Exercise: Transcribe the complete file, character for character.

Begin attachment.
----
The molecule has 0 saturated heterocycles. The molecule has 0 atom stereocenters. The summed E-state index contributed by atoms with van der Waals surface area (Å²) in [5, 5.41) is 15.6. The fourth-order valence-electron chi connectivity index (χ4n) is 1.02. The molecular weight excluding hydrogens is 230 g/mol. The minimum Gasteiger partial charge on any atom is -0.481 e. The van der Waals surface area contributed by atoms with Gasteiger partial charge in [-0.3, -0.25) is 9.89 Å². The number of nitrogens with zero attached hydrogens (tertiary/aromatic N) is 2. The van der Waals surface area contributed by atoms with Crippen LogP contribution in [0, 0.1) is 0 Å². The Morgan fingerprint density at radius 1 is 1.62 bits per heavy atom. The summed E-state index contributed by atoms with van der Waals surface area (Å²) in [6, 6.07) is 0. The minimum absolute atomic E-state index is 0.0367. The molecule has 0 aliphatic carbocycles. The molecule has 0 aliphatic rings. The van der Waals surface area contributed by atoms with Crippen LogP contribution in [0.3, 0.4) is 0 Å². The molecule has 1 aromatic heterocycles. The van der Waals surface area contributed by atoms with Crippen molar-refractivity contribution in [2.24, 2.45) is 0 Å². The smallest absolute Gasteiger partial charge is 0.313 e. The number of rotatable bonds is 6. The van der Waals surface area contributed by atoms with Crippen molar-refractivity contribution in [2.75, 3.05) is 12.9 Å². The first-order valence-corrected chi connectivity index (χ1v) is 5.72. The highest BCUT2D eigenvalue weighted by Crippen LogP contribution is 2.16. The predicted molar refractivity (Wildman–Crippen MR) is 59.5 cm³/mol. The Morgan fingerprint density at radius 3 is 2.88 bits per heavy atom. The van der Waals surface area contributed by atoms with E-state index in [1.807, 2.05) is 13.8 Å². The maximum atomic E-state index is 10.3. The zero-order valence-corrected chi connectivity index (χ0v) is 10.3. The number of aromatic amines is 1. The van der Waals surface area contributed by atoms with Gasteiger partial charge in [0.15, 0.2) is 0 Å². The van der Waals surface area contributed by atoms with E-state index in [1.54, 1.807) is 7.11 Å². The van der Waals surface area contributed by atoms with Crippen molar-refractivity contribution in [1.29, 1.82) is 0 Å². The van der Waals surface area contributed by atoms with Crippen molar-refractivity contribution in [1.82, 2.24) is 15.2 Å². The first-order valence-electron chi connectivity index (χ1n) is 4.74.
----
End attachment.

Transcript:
The molecule has 0 saturated heterocycles. The molecule has 0 atom stereocenters. The summed E-state index contributed by atoms with van der Waals surface area (Å²) in [5, 5.41) is 15.6. The fourth-order valence-electron chi connectivity index (χ4n) is 1.02. The molecular weight excluding hydrogens is 230 g/mol. The minimum Gasteiger partial charge on any atom is -0.481 e. The van der Waals surface area contributed by atoms with Gasteiger partial charge in [-0.3, -0.25) is 9.89 Å². The number of nitrogens with zero attached hydrogens (tertiary/aromatic N) is 2. The van der Waals surface area contributed by atoms with Crippen LogP contribution in [0, 0.1) is 0 Å². The Morgan fingerprint density at radius 1 is 1.62 bits per heavy atom. The summed E-state index contributed by atoms with van der Waals surface area (Å²) in [6, 6.07) is 0. The minimum absolute atomic E-state index is 0.0367. The molecule has 0 aliphatic carbocycles. The molecule has 0 aliphatic rings. The van der Waals surface area contributed by atoms with Crippen LogP contribution in [0.3, 0.4) is 0 Å². The molecule has 1 aromatic heterocycles. The van der Waals surface area contributed by atoms with Crippen molar-refractivity contribution in [2.24, 2.45) is 0 Å². The smallest absolute Gasteiger partial charge is 0.313 e. The number of rotatable bonds is 6. The van der Waals surface area contributed by atoms with Crippen molar-refractivity contribution in [2.75, 3.05) is 12.9 Å². The first-order valence-corrected chi connectivity index (χ1v) is 5.72. The highest BCUT2D eigenvalue weighted by Crippen LogP contribution is 2.16. The predicted molar refractivity (Wildman–Crippen MR) is 59.5 cm³/mol. The Morgan fingerprint density at radius 3 is 2.88 bits per heavy atom. The van der Waals surface area contributed by atoms with E-state index in [1.807, 2.05) is 13.8 Å². The maximum atomic E-state index is 10.3. The zero-order valence-corrected chi connectivity index (χ0v) is 10.3. The number of aromatic amines is 1. The van der Waals surface area contributed by atoms with Gasteiger partial charge in [0.15, 0.2) is 0 Å². The van der Waals surface area contributed by atoms with E-state index in [1.54, 1.807) is 7.11 Å². The van der Waals surface area contributed by atoms with Crippen molar-refractivity contribution in [1.29, 1.82) is 0 Å². The van der Waals surface area contributed by atoms with Crippen molar-refractivity contribution in [1.82, 2.24) is 15.2 Å². The first-order valence-electron chi connectivity index (χ1n) is 4.74.